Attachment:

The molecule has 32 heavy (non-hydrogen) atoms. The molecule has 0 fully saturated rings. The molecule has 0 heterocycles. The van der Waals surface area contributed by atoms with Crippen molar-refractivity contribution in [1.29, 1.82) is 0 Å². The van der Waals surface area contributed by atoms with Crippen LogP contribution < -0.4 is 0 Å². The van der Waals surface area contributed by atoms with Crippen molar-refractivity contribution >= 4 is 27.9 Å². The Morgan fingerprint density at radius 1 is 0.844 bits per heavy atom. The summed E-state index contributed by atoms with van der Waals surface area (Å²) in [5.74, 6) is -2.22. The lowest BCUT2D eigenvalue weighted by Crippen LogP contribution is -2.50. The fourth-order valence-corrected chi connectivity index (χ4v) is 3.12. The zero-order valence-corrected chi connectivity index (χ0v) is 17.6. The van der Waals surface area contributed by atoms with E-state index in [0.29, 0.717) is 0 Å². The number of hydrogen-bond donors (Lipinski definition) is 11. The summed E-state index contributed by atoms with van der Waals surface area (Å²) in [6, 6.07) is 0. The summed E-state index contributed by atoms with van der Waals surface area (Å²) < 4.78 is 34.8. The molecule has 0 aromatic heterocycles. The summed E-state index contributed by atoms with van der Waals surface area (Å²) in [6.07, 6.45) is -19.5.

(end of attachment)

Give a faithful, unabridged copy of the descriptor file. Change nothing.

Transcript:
The molecule has 32 heavy (non-hydrogen) atoms. The molecule has 0 fully saturated rings. The molecule has 0 heterocycles. The van der Waals surface area contributed by atoms with Crippen molar-refractivity contribution in [1.29, 1.82) is 0 Å². The van der Waals surface area contributed by atoms with Crippen LogP contribution < -0.4 is 0 Å². The van der Waals surface area contributed by atoms with Crippen molar-refractivity contribution >= 4 is 27.9 Å². The Morgan fingerprint density at radius 1 is 0.844 bits per heavy atom. The summed E-state index contributed by atoms with van der Waals surface area (Å²) in [5.74, 6) is -2.22. The lowest BCUT2D eigenvalue weighted by Crippen LogP contribution is -2.50. The fourth-order valence-corrected chi connectivity index (χ4v) is 3.12. The zero-order valence-corrected chi connectivity index (χ0v) is 17.6. The van der Waals surface area contributed by atoms with E-state index in [0.29, 0.717) is 0 Å². The number of hydrogen-bond donors (Lipinski definition) is 11. The summed E-state index contributed by atoms with van der Waals surface area (Å²) in [6, 6.07) is 0. The summed E-state index contributed by atoms with van der Waals surface area (Å²) < 4.78 is 34.8. The molecule has 0 aromatic heterocycles. The summed E-state index contributed by atoms with van der Waals surface area (Å²) in [6.07, 6.45) is -19.5.